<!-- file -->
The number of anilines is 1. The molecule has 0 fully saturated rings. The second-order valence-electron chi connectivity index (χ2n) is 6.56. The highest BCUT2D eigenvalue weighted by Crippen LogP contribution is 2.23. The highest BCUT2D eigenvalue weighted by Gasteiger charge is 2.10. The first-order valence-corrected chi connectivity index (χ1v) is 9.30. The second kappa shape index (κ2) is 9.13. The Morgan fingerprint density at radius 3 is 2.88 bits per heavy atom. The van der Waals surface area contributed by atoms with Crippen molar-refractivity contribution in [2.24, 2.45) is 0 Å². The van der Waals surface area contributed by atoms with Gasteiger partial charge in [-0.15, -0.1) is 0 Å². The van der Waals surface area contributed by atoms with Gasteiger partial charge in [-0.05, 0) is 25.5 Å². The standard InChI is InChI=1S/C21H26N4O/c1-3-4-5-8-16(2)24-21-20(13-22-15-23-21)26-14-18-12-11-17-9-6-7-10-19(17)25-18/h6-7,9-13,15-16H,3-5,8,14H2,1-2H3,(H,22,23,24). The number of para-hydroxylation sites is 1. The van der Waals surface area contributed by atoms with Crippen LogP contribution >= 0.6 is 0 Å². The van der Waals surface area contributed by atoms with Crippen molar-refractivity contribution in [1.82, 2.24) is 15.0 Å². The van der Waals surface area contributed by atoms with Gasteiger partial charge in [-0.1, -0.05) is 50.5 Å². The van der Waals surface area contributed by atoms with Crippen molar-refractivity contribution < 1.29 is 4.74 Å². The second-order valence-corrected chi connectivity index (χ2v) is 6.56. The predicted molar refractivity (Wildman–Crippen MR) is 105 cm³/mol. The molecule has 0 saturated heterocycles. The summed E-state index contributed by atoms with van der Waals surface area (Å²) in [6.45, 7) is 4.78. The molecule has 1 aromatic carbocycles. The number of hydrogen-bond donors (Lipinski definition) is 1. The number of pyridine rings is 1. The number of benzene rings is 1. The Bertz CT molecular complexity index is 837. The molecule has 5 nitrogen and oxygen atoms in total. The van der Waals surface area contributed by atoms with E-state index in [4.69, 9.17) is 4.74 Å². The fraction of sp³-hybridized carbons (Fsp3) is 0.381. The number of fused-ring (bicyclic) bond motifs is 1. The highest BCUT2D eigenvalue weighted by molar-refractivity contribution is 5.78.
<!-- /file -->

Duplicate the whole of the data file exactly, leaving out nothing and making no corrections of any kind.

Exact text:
The number of anilines is 1. The molecule has 0 fully saturated rings. The second-order valence-electron chi connectivity index (χ2n) is 6.56. The highest BCUT2D eigenvalue weighted by Crippen LogP contribution is 2.23. The highest BCUT2D eigenvalue weighted by Gasteiger charge is 2.10. The first-order valence-corrected chi connectivity index (χ1v) is 9.30. The second kappa shape index (κ2) is 9.13. The Morgan fingerprint density at radius 3 is 2.88 bits per heavy atom. The van der Waals surface area contributed by atoms with Crippen molar-refractivity contribution in [2.24, 2.45) is 0 Å². The van der Waals surface area contributed by atoms with Gasteiger partial charge in [-0.15, -0.1) is 0 Å². The van der Waals surface area contributed by atoms with Gasteiger partial charge in [-0.05, 0) is 25.5 Å². The standard InChI is InChI=1S/C21H26N4O/c1-3-4-5-8-16(2)24-21-20(13-22-15-23-21)26-14-18-12-11-17-9-6-7-10-19(17)25-18/h6-7,9-13,15-16H,3-5,8,14H2,1-2H3,(H,22,23,24). The number of para-hydroxylation sites is 1. The van der Waals surface area contributed by atoms with Crippen LogP contribution >= 0.6 is 0 Å². The van der Waals surface area contributed by atoms with Crippen molar-refractivity contribution in [1.82, 2.24) is 15.0 Å². The van der Waals surface area contributed by atoms with Gasteiger partial charge in [-0.1, -0.05) is 50.5 Å². The van der Waals surface area contributed by atoms with Crippen molar-refractivity contribution < 1.29 is 4.74 Å². The second-order valence-corrected chi connectivity index (χ2v) is 6.56. The predicted molar refractivity (Wildman–Crippen MR) is 105 cm³/mol. The molecule has 0 saturated heterocycles. The summed E-state index contributed by atoms with van der Waals surface area (Å²) in [6.45, 7) is 4.78. The molecule has 1 aromatic carbocycles. The number of hydrogen-bond donors (Lipinski definition) is 1. The number of pyridine rings is 1. The number of benzene rings is 1. The Bertz CT molecular complexity index is 837. The molecule has 5 nitrogen and oxygen atoms in total. The van der Waals surface area contributed by atoms with E-state index in [4.69, 9.17) is 4.74 Å². The fraction of sp³-hybridized carbons (Fsp3) is 0.381. The number of fused-ring (bicyclic) bond motifs is 1. The highest BCUT2D eigenvalue weighted by molar-refractivity contribution is 5.78.